Eddie Basha loved St. Vincent de Paul, and he especially loved Turkey Tuesday.
He helped turn the event into the nation’s largest one-day turkey drive with more than 20,000 turkeys donated. Volunteers then deliver the turkeys, along with Thanksgiving meal fixings, to families in need.
Shortly before Eddie passed away, we met in his office, and Eddie was full of ideas to make this year’s event the biggest ever.
Turkey Tuesday will occur this Tuesday, and we hope the community will once again come together and provide turkeys for those less fortunate to carry on Eddie’s legacy of giving to our community.
At all Bashas’, Food City and AJ’s Fine Foods, people can either donate turkeys or give a cash donation that can be used to buy turkeys. Sports anchors Bruce Cooper and Dan Bickley from 12 News will lead the challenge to determine what area of the Valley is most generous this year. Bruce will be at the Bashas’ at 4940 S. Gilbert Road in Chandler from 4 p.m. to 6:30 p.m to lead the East Valley effort. If you know Bruce, you can expect lots of sports celebrities to show up to support him.
The turkeys collected will be put to good use and given directly to families in need.St. Vincent de Paul’s central kitchen also will prepare 4,500 Thanksgiving meals for our five dining rooms, including the one in Mesa. That’s 500 more meals than last Thanksgiving, because of the steady increase of people coming to our dining rooms over the last year.
Turkey Tuesday is just one event that St. Vincent de Paul sponsors to help the growing number of people, especially the working poor who need assistance.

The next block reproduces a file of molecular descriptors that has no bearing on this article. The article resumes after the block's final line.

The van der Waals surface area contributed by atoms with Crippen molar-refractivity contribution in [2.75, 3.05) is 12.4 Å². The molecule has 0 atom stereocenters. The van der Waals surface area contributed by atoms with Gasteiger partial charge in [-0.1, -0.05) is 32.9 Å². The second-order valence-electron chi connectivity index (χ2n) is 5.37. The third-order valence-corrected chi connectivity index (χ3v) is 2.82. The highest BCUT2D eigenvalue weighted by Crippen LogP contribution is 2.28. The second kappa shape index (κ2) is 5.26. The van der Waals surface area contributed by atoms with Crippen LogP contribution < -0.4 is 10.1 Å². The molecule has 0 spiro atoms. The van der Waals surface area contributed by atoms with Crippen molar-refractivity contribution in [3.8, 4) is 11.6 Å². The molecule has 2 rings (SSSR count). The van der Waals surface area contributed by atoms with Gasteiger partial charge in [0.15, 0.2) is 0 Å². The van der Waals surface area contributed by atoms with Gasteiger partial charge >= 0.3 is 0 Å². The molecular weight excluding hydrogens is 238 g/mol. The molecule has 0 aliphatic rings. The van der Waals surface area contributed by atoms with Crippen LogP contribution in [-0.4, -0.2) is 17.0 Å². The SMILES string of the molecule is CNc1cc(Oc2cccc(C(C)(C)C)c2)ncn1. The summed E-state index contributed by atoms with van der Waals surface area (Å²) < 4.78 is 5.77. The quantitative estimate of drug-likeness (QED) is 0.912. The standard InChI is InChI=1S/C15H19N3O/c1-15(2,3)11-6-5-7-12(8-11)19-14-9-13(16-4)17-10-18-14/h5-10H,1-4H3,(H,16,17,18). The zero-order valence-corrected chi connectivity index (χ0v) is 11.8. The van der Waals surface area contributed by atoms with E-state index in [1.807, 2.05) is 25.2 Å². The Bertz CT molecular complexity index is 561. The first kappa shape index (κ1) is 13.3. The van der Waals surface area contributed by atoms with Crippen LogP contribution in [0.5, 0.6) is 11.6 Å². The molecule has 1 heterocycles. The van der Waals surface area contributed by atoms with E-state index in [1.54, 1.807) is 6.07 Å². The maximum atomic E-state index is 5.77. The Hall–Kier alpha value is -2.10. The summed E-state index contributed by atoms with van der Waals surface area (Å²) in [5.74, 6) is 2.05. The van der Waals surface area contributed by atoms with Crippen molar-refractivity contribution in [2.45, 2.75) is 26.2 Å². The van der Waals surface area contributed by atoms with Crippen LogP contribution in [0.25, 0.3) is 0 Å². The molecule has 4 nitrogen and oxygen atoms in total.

At St. Vincent de Paul, wefeed, clothe, house and heal — every day. The need and demand for our services is huge throughout the year but it is especially critical as we begin the holiday season.
For 67 years St. Vincent de Paul has served homeless and working poor individuals and their families without regard to race, creed, color or religious affiliation. Our mission is especially focused on those who are doing everything in their own power to improve their lives.
Someone who only sees the food boxes or the rent checks or the beds in our homeless shelter really doesn’t understand who we are — or what we really do. We not only meet their basic needs. We give them hope. We give them love.
It was this love for others that inspired Eddie Basha’s good works in the community. He raised millions of dollars for St. Vincent de Paul. He donated countless truckloads of food, and he regularly volunteered, serving meals, washing dishes, sweeping floors and visiting with the homeless and working poor. He organized events, wrote letters and gave speeches, so that those less fortunate would have a better life.
I will never forget a time Eddie was leaving the State Capitol. As he drove past our downtown dining room he noticed the line outside was longer than usual. He pulled over and called from his car asking “What can I do to help?” Two days later we received a check in the mail. I suspect thousands of people drove by our dining room that day. Eddie was the only person who stopped to help.
How ironic that the busiest of all people was the one who found time to reach out. He was the Good Samaritan of our time, and it is impossible to recount that famous Bible passage without thinking of Eddie. He is indeed missed, by those who were blessed to know him, and the untold thousands who never knew it was Eddie Basha who provided their most recent meal.
Eddie won’t be with us this Tuesday but his spirit of generosity lives in all of us.Thanks to him, Turkey Tuesday lives on. We invite you to be part of it.
• Steve Zabilski is Executive Director at St. Vincent de Paul.